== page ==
And yes, I'm across the puddle. Oregon, actually. Almost got my feet in the Other puddle.

#5 TheyCallMeMrGlass

TheyCallMeMrGlass
  • Topic Starter

  • Members
  • 42 posts
  • OFFLINE
  •  
  • Gender:Male
  • Location:London
  • Local time:11:23 PM

Posted 16 February 2010 - 07:39 AM

@Orecomm, that sounds absolutely perfect for me! Thank you for laying it out in a clearcut manner. You obviously had to research the menu layout of my routers, I appreciate that too ;) I understand everything, and it makes very good sense. So just to confirm I understood, all devices are within the 192.168.1.x LAN with /24 mask but my business router and computer will be assigned static IP addresses outside the DHCP scope of my personal broadband router. And of course cant have 2 devices providing dhcp so I need to turn that off on my business router along with the wireless (dont quite understand why switching the wireless off is important but I'll do it anyway!). Set the gateway+DNS of my business computer to that of the business router. Then connect my business router to my personal one with a cross over cable. Hence my business computer communicates with the outside through my business router and my other computers are DHCP assigned so continue to communicate with the outside through my personal router but this time ALL of my computers can talk to each other on the same LAN. Perfect and very neat, and not only that, I can see this solution will also allow all my computers to share the same resources (2 network printers/scanner) too. Sorry to repeat what you said in my own rudimentary way but just wanted to be sure I got the whole logic of it all!

Do allow me a couple days to implement your solution before I report back on its success! I'll need to buy the cross over cable first, which I'll try and get today.

And thank you!

Edited by TheyCallMeMrGlass, 16 February 2010 - 07:48 AM.

"I saw 3 Dusters like this one, at the station. Inside the dusters were 3 men. Inside the men were 3 bullets"

#6 Orecomm

Orecomm

  • Members
  • 265 posts
  • OFFLINE
  •  
  • Gender:Male
  • Location:Roseburg, Oregon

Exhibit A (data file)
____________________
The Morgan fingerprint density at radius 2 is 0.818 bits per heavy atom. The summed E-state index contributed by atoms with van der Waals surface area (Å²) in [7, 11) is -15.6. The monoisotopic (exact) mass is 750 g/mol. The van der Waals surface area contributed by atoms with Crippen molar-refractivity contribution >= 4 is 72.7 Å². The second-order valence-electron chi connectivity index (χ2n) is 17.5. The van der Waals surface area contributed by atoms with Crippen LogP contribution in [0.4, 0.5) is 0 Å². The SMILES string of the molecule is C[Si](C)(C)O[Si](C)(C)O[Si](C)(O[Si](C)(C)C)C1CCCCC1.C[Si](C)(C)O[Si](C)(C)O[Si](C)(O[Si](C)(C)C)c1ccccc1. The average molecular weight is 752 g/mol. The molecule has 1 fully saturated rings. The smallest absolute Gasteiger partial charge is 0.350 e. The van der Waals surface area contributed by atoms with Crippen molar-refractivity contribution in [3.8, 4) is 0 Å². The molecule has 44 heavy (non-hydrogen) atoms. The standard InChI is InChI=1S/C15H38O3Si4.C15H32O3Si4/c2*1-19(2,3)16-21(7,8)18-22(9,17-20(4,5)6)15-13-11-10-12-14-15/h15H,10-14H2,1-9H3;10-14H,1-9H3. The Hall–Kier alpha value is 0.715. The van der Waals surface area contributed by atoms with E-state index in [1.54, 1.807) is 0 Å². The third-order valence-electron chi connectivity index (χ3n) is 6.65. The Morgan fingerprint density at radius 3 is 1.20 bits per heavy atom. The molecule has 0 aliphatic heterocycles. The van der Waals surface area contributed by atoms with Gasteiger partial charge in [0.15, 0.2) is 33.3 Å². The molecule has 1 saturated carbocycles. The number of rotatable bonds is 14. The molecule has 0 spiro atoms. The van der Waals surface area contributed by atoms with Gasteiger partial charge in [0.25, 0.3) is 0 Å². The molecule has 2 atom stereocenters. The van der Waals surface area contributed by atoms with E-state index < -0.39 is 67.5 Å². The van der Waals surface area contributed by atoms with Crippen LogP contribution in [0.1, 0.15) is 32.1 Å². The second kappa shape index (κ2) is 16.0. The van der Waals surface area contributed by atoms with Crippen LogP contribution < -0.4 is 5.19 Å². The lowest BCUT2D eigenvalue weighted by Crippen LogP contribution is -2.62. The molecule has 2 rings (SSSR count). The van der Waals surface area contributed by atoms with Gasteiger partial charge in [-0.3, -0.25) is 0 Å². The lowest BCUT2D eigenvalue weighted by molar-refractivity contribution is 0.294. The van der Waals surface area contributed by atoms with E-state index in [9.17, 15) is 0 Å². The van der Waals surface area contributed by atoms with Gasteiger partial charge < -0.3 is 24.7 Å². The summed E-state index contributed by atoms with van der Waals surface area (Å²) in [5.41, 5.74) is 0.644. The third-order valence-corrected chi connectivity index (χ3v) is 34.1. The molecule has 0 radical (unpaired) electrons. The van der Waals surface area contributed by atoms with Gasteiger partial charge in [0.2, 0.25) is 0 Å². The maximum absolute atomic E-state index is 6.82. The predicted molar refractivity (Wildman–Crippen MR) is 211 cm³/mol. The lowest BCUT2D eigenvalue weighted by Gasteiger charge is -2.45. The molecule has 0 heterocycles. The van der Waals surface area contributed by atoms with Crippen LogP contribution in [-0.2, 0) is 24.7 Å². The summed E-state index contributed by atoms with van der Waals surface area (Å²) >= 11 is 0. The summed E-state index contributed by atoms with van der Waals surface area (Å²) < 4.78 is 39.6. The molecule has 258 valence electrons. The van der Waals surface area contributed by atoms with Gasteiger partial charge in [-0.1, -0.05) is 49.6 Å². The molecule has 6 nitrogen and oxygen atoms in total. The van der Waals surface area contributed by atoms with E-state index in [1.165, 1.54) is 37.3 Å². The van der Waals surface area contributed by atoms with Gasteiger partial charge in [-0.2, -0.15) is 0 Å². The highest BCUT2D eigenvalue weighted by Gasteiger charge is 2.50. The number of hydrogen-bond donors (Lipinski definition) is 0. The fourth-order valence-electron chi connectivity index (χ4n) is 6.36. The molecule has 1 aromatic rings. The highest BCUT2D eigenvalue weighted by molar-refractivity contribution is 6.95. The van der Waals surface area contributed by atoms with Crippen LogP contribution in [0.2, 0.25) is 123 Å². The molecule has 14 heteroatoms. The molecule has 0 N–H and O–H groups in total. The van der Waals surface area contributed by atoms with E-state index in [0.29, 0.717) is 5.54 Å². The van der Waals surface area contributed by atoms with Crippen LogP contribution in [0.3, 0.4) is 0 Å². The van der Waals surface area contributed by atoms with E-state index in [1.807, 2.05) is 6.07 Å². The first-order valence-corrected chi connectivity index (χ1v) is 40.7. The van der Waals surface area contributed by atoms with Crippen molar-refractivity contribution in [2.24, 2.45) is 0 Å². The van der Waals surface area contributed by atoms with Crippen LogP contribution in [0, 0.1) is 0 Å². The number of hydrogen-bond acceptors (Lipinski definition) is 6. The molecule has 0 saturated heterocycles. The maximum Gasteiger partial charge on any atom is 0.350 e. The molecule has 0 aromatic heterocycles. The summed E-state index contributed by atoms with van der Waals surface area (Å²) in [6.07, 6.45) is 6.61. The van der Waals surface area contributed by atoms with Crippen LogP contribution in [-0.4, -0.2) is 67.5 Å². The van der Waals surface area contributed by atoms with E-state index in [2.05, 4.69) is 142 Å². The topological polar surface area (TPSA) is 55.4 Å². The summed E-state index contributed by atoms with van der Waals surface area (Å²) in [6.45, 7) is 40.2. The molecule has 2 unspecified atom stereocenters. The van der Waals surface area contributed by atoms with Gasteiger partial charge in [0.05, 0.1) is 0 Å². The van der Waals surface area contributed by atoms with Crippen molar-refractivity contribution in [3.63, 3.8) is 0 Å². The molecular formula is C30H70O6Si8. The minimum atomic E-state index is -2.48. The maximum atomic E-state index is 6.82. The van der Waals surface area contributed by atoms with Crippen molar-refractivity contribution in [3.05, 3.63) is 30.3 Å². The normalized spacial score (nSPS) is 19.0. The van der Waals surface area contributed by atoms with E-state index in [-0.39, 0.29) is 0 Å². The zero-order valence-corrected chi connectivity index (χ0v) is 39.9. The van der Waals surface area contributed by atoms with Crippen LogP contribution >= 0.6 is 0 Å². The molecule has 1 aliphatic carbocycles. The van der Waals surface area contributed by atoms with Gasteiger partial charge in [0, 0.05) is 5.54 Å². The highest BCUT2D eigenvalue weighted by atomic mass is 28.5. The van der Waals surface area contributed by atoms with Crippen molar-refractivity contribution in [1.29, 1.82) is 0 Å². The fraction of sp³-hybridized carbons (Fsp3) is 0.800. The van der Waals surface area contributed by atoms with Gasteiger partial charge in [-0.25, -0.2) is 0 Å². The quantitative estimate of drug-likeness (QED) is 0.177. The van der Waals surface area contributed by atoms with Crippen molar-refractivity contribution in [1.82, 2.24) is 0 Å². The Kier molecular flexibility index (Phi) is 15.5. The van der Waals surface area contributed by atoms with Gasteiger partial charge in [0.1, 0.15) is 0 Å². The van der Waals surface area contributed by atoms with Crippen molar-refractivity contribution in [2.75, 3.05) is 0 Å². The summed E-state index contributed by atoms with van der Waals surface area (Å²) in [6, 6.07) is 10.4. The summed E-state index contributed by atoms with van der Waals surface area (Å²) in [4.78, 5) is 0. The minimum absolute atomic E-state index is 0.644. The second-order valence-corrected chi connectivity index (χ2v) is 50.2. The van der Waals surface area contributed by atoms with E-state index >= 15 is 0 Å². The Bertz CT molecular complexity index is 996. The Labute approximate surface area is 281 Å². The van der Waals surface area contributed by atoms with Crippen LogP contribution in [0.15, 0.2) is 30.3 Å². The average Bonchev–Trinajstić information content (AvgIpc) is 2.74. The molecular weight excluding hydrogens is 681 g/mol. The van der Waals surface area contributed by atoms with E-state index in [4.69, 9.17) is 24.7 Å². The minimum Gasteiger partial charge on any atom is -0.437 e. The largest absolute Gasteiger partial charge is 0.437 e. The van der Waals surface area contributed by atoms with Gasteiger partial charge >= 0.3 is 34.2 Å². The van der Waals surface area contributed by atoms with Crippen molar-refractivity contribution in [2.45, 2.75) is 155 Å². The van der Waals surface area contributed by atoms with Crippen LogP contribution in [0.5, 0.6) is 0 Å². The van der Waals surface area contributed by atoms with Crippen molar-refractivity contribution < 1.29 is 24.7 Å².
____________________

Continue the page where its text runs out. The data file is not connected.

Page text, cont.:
• Local time:03:23 PM

Posted 16 February 2010 - 11:08 AM

You seem to have the idea.

Turning off the second wireless was just to simplify things, it shouldn't break anything to leave it on, but since that router isn't providing DHCP, and nothing connected to that wireless will be using that gateway unless statically assigned, the radio is just redundant noise. Less RF is better. It also provides a little protection from the case where something is wired to one router and wirelessly connects to the other, which could create a bridge loop and really bog down your network. Simple is better.

A crossover cable may not be needed if your routers support Auto-MDX (auto-crossover). It would work with a straight through Ethernet. You can try it and see if the lights come on. If not, it's off to see the cable wizard.

#7 TheyCallMeMrGlass

TheyCallMeMrGlass
  • Topic Starter

  • Members
  • 42 posts
  • OFFLINE
  •  
  • Gender:Male
  • Location:London
  • Local time:11:23 PM

Posted 17 February 2010 - 06:07 AM

@ORECOMM

I am extremely pleased to say that I have successfully implemented your solution without any hickups. As you suspected, a normal ethernet cable was suffice to connect the 2 routers. I didnt know about auto-MDX ports, my routers seem so basic I wouldnt have thought they would have such a useful feature.

Thank you, sir.
"I saw 3 Dusters like this one, at the station. Inside the dusters were 3 men. Inside the men were 3 bullets"




0 user(s) are reading this topic

0 members, 0 guests, 0 anonymous users